Fast forward a few weeks. By the seaside in the eastern county of Essex. Around us, at open air tables dozens of other “trippers”, all eating the same, a hugely battered and fried piece of cod fish, accompanied by a pile of “chips”, mashed cooked dried peas. Little plastic, one-dollop pots of tomato ketchup, ersatz tartar sauce, or brown (“HP”) sauce were liberally available.
The fish was just heated from frozen, the batter crisp on its outside, uncooked near the fish. The chips: de-frosted, re-fried, kept hot in the oven. It was disgusting. We left more than half. Everyone else cleared their plates, but if Chris Blue Beach at Episkopi served up plates like this there would be a riot. An awful lot of English people are gastronomic savages in my opinion.
All this, despite the fact that the food ingredients in England are the best on earth. Just near us is a “Farm Shop” selling a large range of meats and home cured, processed or cooked meat products, including the most excellent beef and lamb. This week we bought a slab of braising steak of a quality to dream about, and converted some of it into a gorgeous Stifado. Stifado is simplicity itself to make and the bay leaves give it a lovely herby tang. I first encountered it very many years ago in a Cypriot restaurant close to West Croydon British Rail station not far from London, where I frequently went at lunch times. The owner-chef made it most days and it was gorgeous. He served it with solid oil-bound golden brown roast potatoes, which his waitress, a charming girl who had been the first wife of the great band-leader/jazz musician Johnny Dankworth, described as “grease bombs”. In my (then) impecunious, almost emaciated condition as an assistant cinema manager, they did me a lot of good. The owner-chef, who was thin as a lath, told me he couldn’t stand Cypriot food. “I just eat boiled rice when I go home at night”, he told me. “Everyone to their own taste”, I thought, “I’ll take the grease bombs”. Later I graduated to an authentic Cypriot restaurant near the Post Office Tower in central London (which deserves a feature to itself) and thence to the real thing in Cyprus itself. 500g / 18 oz of good quality braising beef 20 – 30 button onions (you can use frozen ‘Kremidakia’ from Greece, de-frosted for an hour or so) or 4–5 large fresh onions, peeled and sliced 4 tbsp olive oil 2 bay leaves 1 125 cl glass of red wine Salt and pepper One cup of hot water 1 tsp sugar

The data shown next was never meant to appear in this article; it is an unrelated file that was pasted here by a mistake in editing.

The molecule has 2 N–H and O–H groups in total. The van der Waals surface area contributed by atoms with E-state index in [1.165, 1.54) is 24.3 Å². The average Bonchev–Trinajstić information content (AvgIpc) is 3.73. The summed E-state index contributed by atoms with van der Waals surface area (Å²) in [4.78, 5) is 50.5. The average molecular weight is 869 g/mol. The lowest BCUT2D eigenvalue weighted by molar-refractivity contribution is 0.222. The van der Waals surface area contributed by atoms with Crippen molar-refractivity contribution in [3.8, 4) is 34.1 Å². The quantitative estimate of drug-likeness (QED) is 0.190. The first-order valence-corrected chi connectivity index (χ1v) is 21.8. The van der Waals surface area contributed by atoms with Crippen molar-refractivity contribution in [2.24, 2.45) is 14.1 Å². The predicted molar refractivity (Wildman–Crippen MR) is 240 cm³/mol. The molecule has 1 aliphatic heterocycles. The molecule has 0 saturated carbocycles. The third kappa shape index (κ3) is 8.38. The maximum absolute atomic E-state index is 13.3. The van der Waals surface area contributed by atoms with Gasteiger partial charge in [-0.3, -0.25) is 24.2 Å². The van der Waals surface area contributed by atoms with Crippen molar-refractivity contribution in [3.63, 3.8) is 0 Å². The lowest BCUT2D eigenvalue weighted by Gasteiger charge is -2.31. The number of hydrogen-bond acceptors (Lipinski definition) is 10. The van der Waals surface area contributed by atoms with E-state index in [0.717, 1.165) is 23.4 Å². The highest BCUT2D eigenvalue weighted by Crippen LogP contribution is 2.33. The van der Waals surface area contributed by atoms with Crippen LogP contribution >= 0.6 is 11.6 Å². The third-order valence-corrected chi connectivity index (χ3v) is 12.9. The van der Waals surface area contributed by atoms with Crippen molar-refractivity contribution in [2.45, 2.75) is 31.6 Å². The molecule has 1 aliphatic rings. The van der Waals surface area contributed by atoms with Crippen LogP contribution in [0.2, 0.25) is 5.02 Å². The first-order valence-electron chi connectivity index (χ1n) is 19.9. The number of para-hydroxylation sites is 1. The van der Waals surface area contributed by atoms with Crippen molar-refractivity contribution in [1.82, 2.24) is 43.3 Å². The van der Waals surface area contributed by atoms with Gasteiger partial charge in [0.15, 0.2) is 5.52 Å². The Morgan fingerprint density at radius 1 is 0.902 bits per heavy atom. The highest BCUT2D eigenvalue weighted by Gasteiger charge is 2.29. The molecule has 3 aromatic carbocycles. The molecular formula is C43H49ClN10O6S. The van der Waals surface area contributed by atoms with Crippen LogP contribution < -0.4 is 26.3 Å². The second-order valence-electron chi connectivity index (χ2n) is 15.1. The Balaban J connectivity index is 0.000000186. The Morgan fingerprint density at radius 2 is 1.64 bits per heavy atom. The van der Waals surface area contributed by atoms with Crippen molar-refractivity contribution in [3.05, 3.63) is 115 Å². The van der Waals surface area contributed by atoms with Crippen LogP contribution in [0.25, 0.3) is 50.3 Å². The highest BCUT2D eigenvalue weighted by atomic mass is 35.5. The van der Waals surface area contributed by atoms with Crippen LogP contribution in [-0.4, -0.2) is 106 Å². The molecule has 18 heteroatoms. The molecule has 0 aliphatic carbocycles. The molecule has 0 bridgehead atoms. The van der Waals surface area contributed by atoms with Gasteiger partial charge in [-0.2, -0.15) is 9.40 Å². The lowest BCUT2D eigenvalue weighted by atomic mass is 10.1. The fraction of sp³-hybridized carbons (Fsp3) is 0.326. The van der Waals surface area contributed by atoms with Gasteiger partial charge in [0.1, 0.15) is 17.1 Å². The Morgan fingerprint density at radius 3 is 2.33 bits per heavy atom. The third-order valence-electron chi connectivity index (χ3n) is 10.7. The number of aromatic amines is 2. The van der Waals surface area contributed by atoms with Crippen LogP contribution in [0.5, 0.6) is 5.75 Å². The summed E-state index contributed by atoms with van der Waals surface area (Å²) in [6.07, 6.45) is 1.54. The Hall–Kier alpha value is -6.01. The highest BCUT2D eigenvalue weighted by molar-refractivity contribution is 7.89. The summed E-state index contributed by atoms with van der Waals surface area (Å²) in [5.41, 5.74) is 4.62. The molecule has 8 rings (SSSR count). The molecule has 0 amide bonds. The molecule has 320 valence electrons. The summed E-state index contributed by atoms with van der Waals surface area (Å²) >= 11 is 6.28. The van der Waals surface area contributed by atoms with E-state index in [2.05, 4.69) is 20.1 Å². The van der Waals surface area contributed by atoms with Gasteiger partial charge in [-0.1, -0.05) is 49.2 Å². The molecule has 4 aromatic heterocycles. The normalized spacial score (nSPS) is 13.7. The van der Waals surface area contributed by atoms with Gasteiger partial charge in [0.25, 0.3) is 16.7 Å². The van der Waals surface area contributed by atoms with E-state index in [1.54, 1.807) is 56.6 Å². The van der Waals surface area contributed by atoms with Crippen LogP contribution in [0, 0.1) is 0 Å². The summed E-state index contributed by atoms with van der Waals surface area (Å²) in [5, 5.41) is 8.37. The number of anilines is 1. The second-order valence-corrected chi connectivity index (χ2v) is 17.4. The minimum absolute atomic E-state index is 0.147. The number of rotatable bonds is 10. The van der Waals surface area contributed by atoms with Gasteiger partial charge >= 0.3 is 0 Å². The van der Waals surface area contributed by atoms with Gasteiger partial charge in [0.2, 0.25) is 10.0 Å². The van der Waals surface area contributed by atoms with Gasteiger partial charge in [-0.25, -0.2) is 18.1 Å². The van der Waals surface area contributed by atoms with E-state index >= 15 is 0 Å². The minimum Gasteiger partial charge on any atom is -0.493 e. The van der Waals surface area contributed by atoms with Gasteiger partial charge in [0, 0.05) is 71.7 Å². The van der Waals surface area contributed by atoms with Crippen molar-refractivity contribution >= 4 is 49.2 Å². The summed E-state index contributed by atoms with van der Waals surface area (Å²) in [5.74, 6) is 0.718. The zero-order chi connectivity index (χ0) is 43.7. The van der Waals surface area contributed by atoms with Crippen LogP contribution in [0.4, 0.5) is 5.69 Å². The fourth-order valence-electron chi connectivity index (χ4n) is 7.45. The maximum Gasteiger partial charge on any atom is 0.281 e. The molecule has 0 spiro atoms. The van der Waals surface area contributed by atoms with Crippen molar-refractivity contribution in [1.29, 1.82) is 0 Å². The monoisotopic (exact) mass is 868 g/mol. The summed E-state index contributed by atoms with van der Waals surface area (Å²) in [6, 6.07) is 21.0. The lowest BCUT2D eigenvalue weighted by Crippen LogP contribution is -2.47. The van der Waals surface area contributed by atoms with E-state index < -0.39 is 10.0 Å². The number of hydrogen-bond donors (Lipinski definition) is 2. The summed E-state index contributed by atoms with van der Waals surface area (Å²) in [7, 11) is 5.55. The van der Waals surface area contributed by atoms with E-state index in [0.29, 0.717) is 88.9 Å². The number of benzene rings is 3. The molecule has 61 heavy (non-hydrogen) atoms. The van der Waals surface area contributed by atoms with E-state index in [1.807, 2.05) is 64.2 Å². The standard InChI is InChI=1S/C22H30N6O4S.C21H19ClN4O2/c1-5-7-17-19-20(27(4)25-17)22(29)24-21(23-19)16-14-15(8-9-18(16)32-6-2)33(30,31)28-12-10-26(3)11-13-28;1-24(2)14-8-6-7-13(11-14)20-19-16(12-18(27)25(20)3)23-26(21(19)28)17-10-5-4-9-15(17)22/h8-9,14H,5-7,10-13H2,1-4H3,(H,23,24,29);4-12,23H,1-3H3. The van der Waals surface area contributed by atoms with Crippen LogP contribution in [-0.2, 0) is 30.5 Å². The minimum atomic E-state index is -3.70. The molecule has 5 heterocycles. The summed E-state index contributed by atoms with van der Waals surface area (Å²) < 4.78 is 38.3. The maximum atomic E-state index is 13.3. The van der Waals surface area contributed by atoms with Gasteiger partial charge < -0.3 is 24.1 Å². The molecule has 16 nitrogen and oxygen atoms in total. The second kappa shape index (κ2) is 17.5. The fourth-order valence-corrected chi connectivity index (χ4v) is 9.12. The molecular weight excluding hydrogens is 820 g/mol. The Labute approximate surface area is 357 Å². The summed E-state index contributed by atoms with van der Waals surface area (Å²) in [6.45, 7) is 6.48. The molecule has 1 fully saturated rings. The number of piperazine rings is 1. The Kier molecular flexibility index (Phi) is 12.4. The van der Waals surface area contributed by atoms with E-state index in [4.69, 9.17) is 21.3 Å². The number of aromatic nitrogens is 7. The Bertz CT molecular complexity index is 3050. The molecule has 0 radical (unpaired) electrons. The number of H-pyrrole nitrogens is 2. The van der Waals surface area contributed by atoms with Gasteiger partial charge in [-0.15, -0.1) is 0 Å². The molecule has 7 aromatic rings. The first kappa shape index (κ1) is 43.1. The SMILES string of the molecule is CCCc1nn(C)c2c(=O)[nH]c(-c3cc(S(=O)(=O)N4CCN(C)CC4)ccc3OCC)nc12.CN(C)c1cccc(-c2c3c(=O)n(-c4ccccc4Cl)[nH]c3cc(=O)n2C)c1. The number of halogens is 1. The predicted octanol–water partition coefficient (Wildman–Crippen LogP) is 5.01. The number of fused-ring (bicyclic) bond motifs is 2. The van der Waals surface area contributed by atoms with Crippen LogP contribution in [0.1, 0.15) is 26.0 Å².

1. Trim the beef of fat and cut into smallish chunks. 2. Heat the oil in a heavy casserole with lid and fry the onions until cooked through and browning at the edges. Remove and set aside. 3. In the same pan, fry the meat, turning regularly until brown on all sides. 4. Return the onions to the meat, add the wine and let simmer on a low heat with lid on for a couple of minutes. 5. Now add the salt and pepper, bay leaves, sugar and hot water – stir well. 6. Cover and simmer on a low heat, until the meat is tender. Add more wine or water if the dish is getting dry.